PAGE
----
As will be explained hereinbelow, the present invention comprises an athletic shoe which includes an integral air pump configured and operable to use for the inflation of game balls or other items at a location exterior of said shoe. The pump of the present invention does not affect the comfort or action of the shoe. These and other advantages of the invention will be apparent from the drawings, discussion, and description which follow.
SUMMARY OF THE INVENTION
 Disclosed is a shoe having a pump assembly integrally incorporated therein. The pump assembly includes a pump portion which is operable to produce a stream of pressurized air and a delivery assembly which is operable to deliver said stream of pressurized air to an end use location exterior of the shoe. In specific embodiments, the pump assembly is manually activatable. The delivery assembly may also include an inflation needle for pressurizing an inflatable body such as a sports ball. The delivery assembly may further include a pressure hose for conveying said pressurized air to an end use location, and an inflation needle may be affixed either permanently or removably to the pressure hose. In some embodiments, the shoe may include a pocket or other storage compartment integral therewith which is configured to retain portions of the delivery assembly such as a pressure hose and/or inflation needle therein.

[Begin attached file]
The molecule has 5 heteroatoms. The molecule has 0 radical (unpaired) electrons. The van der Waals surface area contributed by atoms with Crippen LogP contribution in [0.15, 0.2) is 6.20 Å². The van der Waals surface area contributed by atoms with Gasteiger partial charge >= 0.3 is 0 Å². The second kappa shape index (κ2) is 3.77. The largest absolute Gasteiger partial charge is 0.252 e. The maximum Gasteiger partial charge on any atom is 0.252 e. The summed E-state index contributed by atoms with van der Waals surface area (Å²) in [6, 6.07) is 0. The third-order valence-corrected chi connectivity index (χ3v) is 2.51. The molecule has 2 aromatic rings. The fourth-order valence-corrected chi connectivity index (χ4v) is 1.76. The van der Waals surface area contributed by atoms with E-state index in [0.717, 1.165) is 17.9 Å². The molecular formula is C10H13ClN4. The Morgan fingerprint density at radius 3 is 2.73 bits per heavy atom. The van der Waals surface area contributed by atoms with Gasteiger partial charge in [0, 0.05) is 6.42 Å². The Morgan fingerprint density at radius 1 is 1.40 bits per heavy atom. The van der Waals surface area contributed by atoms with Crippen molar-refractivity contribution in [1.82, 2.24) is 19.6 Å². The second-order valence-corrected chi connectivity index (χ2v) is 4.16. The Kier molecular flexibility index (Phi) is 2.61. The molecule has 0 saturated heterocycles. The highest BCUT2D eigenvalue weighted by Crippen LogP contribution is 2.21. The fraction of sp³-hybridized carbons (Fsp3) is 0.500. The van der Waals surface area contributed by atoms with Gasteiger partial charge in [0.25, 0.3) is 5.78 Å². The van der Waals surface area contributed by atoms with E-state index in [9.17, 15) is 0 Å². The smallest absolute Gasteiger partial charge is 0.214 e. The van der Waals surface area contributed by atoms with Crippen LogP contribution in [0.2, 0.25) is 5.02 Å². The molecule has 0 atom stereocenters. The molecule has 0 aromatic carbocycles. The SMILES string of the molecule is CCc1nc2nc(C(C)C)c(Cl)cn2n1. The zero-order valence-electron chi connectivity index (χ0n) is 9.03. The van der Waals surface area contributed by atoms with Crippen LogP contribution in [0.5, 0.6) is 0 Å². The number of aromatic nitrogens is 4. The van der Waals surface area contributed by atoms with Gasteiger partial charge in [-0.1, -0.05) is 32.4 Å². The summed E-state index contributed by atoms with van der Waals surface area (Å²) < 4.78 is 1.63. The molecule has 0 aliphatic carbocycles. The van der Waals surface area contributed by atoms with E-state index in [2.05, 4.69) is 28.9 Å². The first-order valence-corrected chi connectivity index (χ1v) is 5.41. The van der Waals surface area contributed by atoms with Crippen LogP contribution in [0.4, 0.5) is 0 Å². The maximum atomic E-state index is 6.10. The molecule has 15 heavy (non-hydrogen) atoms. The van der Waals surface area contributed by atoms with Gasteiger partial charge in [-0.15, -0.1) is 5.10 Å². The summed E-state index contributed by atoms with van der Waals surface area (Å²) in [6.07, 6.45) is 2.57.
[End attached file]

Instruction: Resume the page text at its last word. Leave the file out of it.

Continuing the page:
In some embodiments, the pump may include an activation handle and this handle may be lockable into a storage position. In particular embodiments, the delivery assembly may include a rotary valve, and an inflation needle may optionally be connected to the rotary valve. In yet other embodiments, the shoe may further include a pressure gauge for indicating pressurization of an item. The pressure gauge may be integral with the pump or it may be integral with a portion of the shoe. Further disclosed are methods for using the shoe/pump device.
BRIEF DESCRIPTION OF THE DRAWINGS
 FIG. 1 is a right side perspective view of a shoo of the present invention;